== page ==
German vaccine maker CureVac said Wednesday that interim data from late-stage testing of its coronavirus shot show a comparatively low effectiveness in protecting people against COVID-19.
On Wednesday the results appeared to be a significant setback for CureVac’s efforts to develop a coronavirus vaccine, and the company’s stock value tumbled in after-hours trading.
Vaccines with an efficacy above 50% are worth using, though many of those already approved have a far higher rate, said the World Health Organization. The broad range of variants found among the coronavirus cases reviewed on the trial hampered the study, said CureVac, however the final results may still change.
The trial was conducted on 40,000 participants in Latin America but not all data from these trials have been assessed yet, the company said interim results show the vaccine has an efficacy of 47% against COVID-19 disease of any severity. This did not meet what the company said were its “pre-specified statistical success criteria,” though it didn’t state what those were.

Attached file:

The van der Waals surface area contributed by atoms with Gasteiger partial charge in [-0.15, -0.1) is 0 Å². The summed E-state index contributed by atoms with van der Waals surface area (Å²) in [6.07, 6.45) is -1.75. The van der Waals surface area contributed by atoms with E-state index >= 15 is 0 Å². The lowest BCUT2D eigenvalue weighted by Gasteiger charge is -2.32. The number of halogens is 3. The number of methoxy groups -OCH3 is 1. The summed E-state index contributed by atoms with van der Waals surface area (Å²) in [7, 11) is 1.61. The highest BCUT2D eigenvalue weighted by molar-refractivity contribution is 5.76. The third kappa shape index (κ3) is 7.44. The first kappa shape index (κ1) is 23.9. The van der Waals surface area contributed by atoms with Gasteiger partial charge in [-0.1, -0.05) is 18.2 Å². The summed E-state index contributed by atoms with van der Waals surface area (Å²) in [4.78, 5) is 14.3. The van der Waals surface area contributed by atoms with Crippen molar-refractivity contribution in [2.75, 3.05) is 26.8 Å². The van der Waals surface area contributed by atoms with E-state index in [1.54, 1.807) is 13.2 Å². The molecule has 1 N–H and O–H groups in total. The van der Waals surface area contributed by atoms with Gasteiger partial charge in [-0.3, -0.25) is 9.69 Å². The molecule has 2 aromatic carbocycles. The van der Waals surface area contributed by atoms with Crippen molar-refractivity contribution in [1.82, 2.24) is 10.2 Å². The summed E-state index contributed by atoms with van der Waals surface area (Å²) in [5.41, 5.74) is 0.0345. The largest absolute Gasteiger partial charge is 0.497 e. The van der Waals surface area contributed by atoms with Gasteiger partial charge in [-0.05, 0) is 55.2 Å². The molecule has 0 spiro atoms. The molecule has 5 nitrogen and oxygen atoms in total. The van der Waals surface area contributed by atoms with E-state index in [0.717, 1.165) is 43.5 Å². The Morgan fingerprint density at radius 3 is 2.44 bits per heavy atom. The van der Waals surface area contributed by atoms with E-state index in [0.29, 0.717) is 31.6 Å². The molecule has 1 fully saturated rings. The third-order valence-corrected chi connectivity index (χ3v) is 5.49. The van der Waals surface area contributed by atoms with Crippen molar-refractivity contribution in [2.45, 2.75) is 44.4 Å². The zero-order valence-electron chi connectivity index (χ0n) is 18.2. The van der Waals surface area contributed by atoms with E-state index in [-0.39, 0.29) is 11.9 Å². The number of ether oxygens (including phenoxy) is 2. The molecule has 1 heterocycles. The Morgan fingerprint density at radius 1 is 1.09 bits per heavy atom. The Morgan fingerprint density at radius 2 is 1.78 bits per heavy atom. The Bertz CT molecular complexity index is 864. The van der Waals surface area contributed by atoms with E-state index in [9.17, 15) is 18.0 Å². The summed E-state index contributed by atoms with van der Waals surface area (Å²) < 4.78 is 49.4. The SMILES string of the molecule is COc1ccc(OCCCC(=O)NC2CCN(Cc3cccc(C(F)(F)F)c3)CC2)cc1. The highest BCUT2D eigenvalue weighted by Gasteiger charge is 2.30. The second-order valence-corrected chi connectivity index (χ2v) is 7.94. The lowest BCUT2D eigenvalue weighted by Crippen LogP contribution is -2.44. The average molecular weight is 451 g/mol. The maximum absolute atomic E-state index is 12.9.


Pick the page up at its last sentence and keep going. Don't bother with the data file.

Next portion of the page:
The company said it has sent the data to the European Medicines Agency, which is conducting a rolling revue of the vaccine.
“While we were hoping for a stronger interim outcome, we recognise that demonstrating high efficacy in this unprecedented broad diversity of variants is challenging,” its chief executive, Franz-Werner Haas, was quoted as saying. Haas said CureVac would continue to work on a final analysis and “the overall vaccine efficacy may change”.
CureVac said, “The study is continuing to the final analysis and the totality of the data will be assessed for the most appropriate regulatory pathway.”
German officials, earlier this month indicated that there could be delays in approval for the CureVac shot, which uses mRNA technology similar to that employed in the authorized vaccines made by BioNTech-Pfizer and Moderna.
Haas, the chief executive, said the large number of variants CureVac encountered in its trial — with only a single case of COVID-19 attributable to the original variant — “underlines the importance of developing next-generation vaccines as new virus variants continue to emerge”